The British Museum boasts a mind-blowing display of the world’s oldest known sculptures, drawings and portraits, crafted by the hands of Homo sapiens as long as 40,000 years ago. Ice Age Art: The Arrival of the Modern Mind ran from 7 February until 26 May 2013, but the photos are to die for.
Researchers have drawn up the first definitive list of genetic changes that make modern humans different from our nearest ancient ancestors, who died out tens of thousands of years ago. “We are quite confident that among these genetic changes lie the basis for the interesting differences between modern humans and Neanderthals,” said Janet Kelso, a geneticist at the Max Planck Institute for Evolutionary Anthropology in Leipzig.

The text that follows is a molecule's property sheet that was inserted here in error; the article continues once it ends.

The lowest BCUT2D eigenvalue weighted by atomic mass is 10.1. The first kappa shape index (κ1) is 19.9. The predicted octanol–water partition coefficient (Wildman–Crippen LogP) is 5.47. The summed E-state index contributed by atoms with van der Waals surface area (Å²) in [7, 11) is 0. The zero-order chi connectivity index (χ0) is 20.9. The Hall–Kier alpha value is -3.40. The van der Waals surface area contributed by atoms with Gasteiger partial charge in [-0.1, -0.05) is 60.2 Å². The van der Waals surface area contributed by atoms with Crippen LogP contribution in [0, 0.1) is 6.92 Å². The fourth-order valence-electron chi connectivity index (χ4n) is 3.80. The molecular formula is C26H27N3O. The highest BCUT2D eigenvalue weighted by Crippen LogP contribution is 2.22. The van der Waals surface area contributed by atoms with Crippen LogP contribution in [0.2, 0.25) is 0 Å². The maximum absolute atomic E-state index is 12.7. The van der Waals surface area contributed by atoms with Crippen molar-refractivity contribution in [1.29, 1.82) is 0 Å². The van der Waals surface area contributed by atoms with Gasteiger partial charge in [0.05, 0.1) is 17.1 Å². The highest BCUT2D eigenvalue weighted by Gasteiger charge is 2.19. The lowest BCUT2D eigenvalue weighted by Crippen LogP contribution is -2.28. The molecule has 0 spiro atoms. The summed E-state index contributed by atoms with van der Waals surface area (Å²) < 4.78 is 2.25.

“Minted in Norway, spent in Iceland, gambled in Greenland, traded in Newfoundland, carried to Goddard where it fell through a hole in a brave’s pocket”. Beach brings us the tale of the Maine Penny, a medieval coin found in New England soil. Looks like one of the legit OOP artifacts.
But what if humans are not smarter than animals – we just don’t understand them? I repeat: there’s always the results of the Laser Pointer Test to consider!
Godfather Christmas and the Yuletide Enforcers: Have Yourself a Monstrous Christmas!
Neanderthals may have invented a tool that is still in use today. Bone tool called ‘lissoir’ made by Neanderthals is similar to instruments still used by modern leather workers.
Mark Plotkin’s “Tales of a Shaman’s Apprentice: An Ethnobotanist Searches for New Medicines in the Amazon Rain Forest” sounds like an interesting read.
How much of religious history was influenced by mind-altering substances? I’ve got a small bet in favor of the psychoactives triggering the development of culture, myself. What would a developing culture make of the shamans that continued to explore Nature’s neuroactive toolkit for performance tuning? Were they later called Evil Wizards?